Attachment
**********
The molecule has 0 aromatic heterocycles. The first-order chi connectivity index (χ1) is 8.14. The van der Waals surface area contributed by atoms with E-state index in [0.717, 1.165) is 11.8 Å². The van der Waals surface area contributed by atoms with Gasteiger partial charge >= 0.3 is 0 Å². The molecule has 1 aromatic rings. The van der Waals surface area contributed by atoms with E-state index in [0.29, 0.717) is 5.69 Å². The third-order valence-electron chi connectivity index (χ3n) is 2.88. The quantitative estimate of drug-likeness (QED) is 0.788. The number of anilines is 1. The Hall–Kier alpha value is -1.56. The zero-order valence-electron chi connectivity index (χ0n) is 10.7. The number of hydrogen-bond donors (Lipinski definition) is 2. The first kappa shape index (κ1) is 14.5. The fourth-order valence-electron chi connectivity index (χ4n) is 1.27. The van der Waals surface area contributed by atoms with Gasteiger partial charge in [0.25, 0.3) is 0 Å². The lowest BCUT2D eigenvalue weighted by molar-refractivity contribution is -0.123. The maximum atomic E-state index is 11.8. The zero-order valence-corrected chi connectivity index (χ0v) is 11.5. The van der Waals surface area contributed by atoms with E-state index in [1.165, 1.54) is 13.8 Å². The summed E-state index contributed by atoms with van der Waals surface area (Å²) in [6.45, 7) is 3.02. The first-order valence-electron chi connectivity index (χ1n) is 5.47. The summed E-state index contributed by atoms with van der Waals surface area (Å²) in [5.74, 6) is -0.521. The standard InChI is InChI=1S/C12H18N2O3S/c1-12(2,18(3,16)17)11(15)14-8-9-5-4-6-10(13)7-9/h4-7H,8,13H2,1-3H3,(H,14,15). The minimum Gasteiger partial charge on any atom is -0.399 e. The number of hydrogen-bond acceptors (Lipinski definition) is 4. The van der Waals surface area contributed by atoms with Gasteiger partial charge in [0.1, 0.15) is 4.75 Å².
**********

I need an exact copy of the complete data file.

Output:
The molecule has 0 aromatic heterocycles. The first-order chi connectivity index (χ1) is 8.14. The van der Waals surface area contributed by atoms with E-state index in [0.717, 1.165) is 11.8 Å². The van der Waals surface area contributed by atoms with Gasteiger partial charge >= 0.3 is 0 Å². The molecule has 1 aromatic rings. The van der Waals surface area contributed by atoms with E-state index in [0.29, 0.717) is 5.69 Å². The third-order valence-electron chi connectivity index (χ3n) is 2.88. The quantitative estimate of drug-likeness (QED) is 0.788. The number of anilines is 1. The Hall–Kier alpha value is -1.56. The zero-order valence-electron chi connectivity index (χ0n) is 10.7. The number of hydrogen-bond donors (Lipinski definition) is 2. The first kappa shape index (κ1) is 14.5. The fourth-order valence-electron chi connectivity index (χ4n) is 1.27. The van der Waals surface area contributed by atoms with Gasteiger partial charge in [0.25, 0.3) is 0 Å². The lowest BCUT2D eigenvalue weighted by molar-refractivity contribution is -0.123. The maximum atomic E-state index is 11.8. The zero-order valence-corrected chi connectivity index (χ0v) is 11.5. The van der Waals surface area contributed by atoms with E-state index in [1.165, 1.54) is 13.8 Å². The summed E-state index contributed by atoms with van der Waals surface area (Å²) in [6.45, 7) is 3.02. The first-order valence-electron chi connectivity index (χ1n) is 5.47. The summed E-state index contributed by atoms with van der Waals surface area (Å²) in [5.74, 6) is -0.521. The standard InChI is InChI=1S/C12H18N2O3S/c1-12(2,18(3,16)17)11(15)14-8-9-5-4-6-10(13)7-9/h4-7H,8,13H2,1-3H3,(H,14,15). The minimum Gasteiger partial charge on any atom is -0.399 e. The number of hydrogen-bond acceptors (Lipinski definition) is 4. The van der Waals surface area contributed by atoms with Gasteiger partial charge in [0.1, 0.15) is 4.75 Å².